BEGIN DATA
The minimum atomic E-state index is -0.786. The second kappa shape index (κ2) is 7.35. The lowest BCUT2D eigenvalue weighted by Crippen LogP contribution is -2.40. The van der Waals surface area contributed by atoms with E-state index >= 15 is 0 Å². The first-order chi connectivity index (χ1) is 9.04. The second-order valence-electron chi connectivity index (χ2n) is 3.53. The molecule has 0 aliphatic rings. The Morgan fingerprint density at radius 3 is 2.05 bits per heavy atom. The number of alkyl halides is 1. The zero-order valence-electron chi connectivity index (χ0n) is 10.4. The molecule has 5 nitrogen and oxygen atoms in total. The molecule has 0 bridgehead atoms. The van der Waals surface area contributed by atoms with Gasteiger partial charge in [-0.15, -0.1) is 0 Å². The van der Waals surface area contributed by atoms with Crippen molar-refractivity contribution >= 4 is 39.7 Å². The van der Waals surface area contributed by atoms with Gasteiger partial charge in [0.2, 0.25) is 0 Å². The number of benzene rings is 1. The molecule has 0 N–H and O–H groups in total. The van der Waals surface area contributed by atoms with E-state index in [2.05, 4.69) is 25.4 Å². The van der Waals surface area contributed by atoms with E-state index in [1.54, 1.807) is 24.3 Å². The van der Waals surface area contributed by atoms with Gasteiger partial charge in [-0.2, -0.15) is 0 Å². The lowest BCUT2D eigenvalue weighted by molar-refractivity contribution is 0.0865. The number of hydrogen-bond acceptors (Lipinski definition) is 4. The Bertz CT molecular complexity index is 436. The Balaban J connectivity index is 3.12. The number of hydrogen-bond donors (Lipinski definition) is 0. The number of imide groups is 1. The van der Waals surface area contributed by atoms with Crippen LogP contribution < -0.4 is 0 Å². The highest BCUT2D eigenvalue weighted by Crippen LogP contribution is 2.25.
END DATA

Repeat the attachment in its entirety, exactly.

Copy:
The minimum atomic E-state index is -0.786. The second kappa shape index (κ2) is 7.35. The lowest BCUT2D eigenvalue weighted by Crippen LogP contribution is -2.40. The van der Waals surface area contributed by atoms with E-state index >= 15 is 0 Å². The first-order chi connectivity index (χ1) is 9.04. The second-order valence-electron chi connectivity index (χ2n) is 3.53. The molecule has 0 aliphatic rings. The Morgan fingerprint density at radius 3 is 2.05 bits per heavy atom. The number of alkyl halides is 1. The zero-order valence-electron chi connectivity index (χ0n) is 10.4. The molecule has 5 nitrogen and oxygen atoms in total. The molecule has 0 bridgehead atoms. The van der Waals surface area contributed by atoms with Gasteiger partial charge in [-0.15, -0.1) is 0 Å². The van der Waals surface area contributed by atoms with Crippen molar-refractivity contribution >= 4 is 39.7 Å². The van der Waals surface area contributed by atoms with Gasteiger partial charge in [0.2, 0.25) is 0 Å². The number of benzene rings is 1. The molecule has 0 N–H and O–H groups in total. The van der Waals surface area contributed by atoms with E-state index in [2.05, 4.69) is 25.4 Å². The van der Waals surface area contributed by atoms with E-state index in [1.54, 1.807) is 24.3 Å². The van der Waals surface area contributed by atoms with Gasteiger partial charge in [-0.2, -0.15) is 0 Å². The lowest BCUT2D eigenvalue weighted by molar-refractivity contribution is 0.0865. The number of hydrogen-bond acceptors (Lipinski definition) is 4. The Bertz CT molecular complexity index is 436. The Balaban J connectivity index is 3.12. The number of hydrogen-bond donors (Lipinski definition) is 0. The number of imide groups is 1. The van der Waals surface area contributed by atoms with Crippen LogP contribution < -0.4 is 0 Å². The highest BCUT2D eigenvalue weighted by Crippen LogP contribution is 2.25.